إِنِّي أَخَافُ أَنْ يُبَدِّلَ دِينَكُمْ أَوْ أَنْ يُظْهِرَ فِي الْأَرْضِ الْفَسَادَ
Innī akhāfu an yubaddila dīnakum aw an yuzhira fil-ardhil-fasād
Indeed I fear that he will change your religion or bring forth corruption in our land.
(Sūrat Ghāfir, No.40, Āyat 26)
The Quran discusses many aspects of the conflict between Prophet Musa ‘alayhis salām and the Pharaoh. It mentions the conversations between Moses and Pharaoh (Fir‘awn), between the Pharaoh and his ministers, and also between Fir‘awn and those who believed but hid their faith from him. The above verse is part of a conversation that the Pharaoh had with his ministers. He tries to justify his desire to get rid of Prophet Musa and claims to save the society. He explains the grave danger which Moses poses:
• he would change the religion of the people, and
• he would spread corruption on earth.
Claiming virtuous reasons for their actions as a cover up for their real motives is a standard practice for dictators wishing to impose their rule on society. They cannot stand any objection to their aim – making society completely subservient to their whims. But they disguise their aims in the garb of seeking welfare. The despot Pharaoh gives both spiritual and worldly reasons for what he wants to do but each reason is only according to his own egoistic interpretation of what is good for people. Religion to him is worship of him alone. A belief in One Supreme God would create a complete revolution in his hold over the people. If the belief in God preached by Prophet Moses were to spread among the people it would topple the status quo and endanger the power of Pharaoh and his ministers. He also discredits what the Prophet wants to do in society. Freeing the people from dictatorship both over the body and soul is declared to be corruption by Pharaoh.
Despots throughout history have been keen to get rid of any impending threats to their domination. But when doing this they glibly present themselves as well wishers of society. Whenever they see a threat to their power they declare themselves as working to protect the people, as supporters of their best interests, and as seeking reform. They incite people against the threat and make false accusations against them. All this is a cover for fulfilling their evil aims. The Quran mentions such hypocrites in Sūratul Baqarah: When they are told, ‘Do not cause corruption on the earth,’ they say, ‘We are only reformers!’ (Q 2:11)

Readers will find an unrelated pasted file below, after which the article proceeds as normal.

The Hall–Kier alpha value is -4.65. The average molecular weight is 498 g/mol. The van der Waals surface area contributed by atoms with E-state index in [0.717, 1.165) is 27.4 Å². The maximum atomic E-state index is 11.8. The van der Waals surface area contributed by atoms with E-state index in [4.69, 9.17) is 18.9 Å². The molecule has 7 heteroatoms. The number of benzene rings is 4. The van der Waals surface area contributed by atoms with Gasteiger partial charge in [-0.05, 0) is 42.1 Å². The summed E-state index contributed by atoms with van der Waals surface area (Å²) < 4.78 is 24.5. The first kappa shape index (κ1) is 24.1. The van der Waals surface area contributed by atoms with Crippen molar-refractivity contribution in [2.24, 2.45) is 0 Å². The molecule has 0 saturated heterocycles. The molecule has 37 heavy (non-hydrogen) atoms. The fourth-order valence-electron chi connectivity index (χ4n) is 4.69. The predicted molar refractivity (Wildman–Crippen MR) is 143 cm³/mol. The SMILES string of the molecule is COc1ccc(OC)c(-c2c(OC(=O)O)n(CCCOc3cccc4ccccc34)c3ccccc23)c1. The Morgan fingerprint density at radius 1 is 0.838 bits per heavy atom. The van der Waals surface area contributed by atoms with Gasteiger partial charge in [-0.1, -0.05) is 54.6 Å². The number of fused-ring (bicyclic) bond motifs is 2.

Authoritarian measures to vilify any opposition and get rid of it is very evident today. Fake accusations are spread to dehumanize the so called enemy. Purposely contrived words are used to inflame audiences and garner support for hidden agendas. This is the state of politics in many parts of the world. Most people succumb to such propaganda and believe in them. It requires alertness and reflection to not fall into their trap. We need to be aware of the motives behind much that is said by the leaders of today. There is evident proof that many of the leaders who speak up against injustice today speak only when it benefits them. They will speak for their allies and for those who cooperate with them. But they will turn a blind eye to atrocities committed by those whom they favor. The crisis in Yemen is a stark example. The worst humanitarian crisis in a hundred years with unbelievable suffering for the children and women attract little concern. There are attempts to prevent all sort of aid reaching the neediest civilians. But nothing is done to fix the root of the problem and rein in the source of the suffering. Yet the same leaders will ‘piously’ make grand claims of helping peace and democracy in the world and get rid of factors that are not in line with their aims.
Let this verse remind you of fake politicians and dictators who have always tried to fool people. That is how they hold on to their power. But it is Allah’s plan that will eventually be victorious.
Sources: Āyatullāh Nāsir Makārim Shirāzī (Ed.), Tafsīr-e Namūneh; Agha Muhsin Qarā’atī, Tafsīr Nūr